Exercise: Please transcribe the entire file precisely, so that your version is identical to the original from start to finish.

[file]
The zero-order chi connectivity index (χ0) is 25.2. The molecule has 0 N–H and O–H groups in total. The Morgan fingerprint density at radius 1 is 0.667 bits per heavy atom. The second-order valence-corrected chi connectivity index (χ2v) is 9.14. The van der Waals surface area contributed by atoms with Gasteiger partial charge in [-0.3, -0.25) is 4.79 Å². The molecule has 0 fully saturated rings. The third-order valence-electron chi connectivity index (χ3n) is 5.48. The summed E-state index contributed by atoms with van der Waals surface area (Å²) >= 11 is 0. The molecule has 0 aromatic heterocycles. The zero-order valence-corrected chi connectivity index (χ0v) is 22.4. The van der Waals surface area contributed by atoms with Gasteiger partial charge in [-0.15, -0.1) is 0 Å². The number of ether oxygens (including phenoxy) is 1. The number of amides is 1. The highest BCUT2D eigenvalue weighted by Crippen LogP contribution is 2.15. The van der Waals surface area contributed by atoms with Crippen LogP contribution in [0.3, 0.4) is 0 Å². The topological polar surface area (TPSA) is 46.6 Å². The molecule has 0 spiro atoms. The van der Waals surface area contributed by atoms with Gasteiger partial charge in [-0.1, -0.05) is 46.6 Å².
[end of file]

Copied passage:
The zero-order chi connectivity index (χ0) is 25.2. The molecule has 0 N–H and O–H groups in total. The Morgan fingerprint density at radius 1 is 0.667 bits per heavy atom. The second-order valence-corrected chi connectivity index (χ2v) is 9.14. The van der Waals surface area contributed by atoms with Gasteiger partial charge in [-0.3, -0.25) is 4.79 Å². The molecule has 0 fully saturated rings. The third-order valence-electron chi connectivity index (χ3n) is 5.48. The summed E-state index contributed by atoms with van der Waals surface area (Å²) >= 11 is 0. The molecule has 0 aromatic heterocycles. The zero-order valence-corrected chi connectivity index (χ0v) is 22.4. The van der Waals surface area contributed by atoms with Gasteiger partial charge in [-0.15, -0.1) is 0 Å². The number of ether oxygens (including phenoxy) is 1. The number of amides is 1. The highest BCUT2D eigenvalue weighted by Crippen LogP contribution is 2.15. The van der Waals surface area contributed by atoms with Crippen LogP contribution in [0.3, 0.4) is 0 Å². The topological polar surface area (TPSA) is 46.6 Å². The molecule has 0 spiro atoms. The van der Waals surface area contributed by atoms with Gasteiger partial charge in [-0.1, -0.05) is 46.6 Å².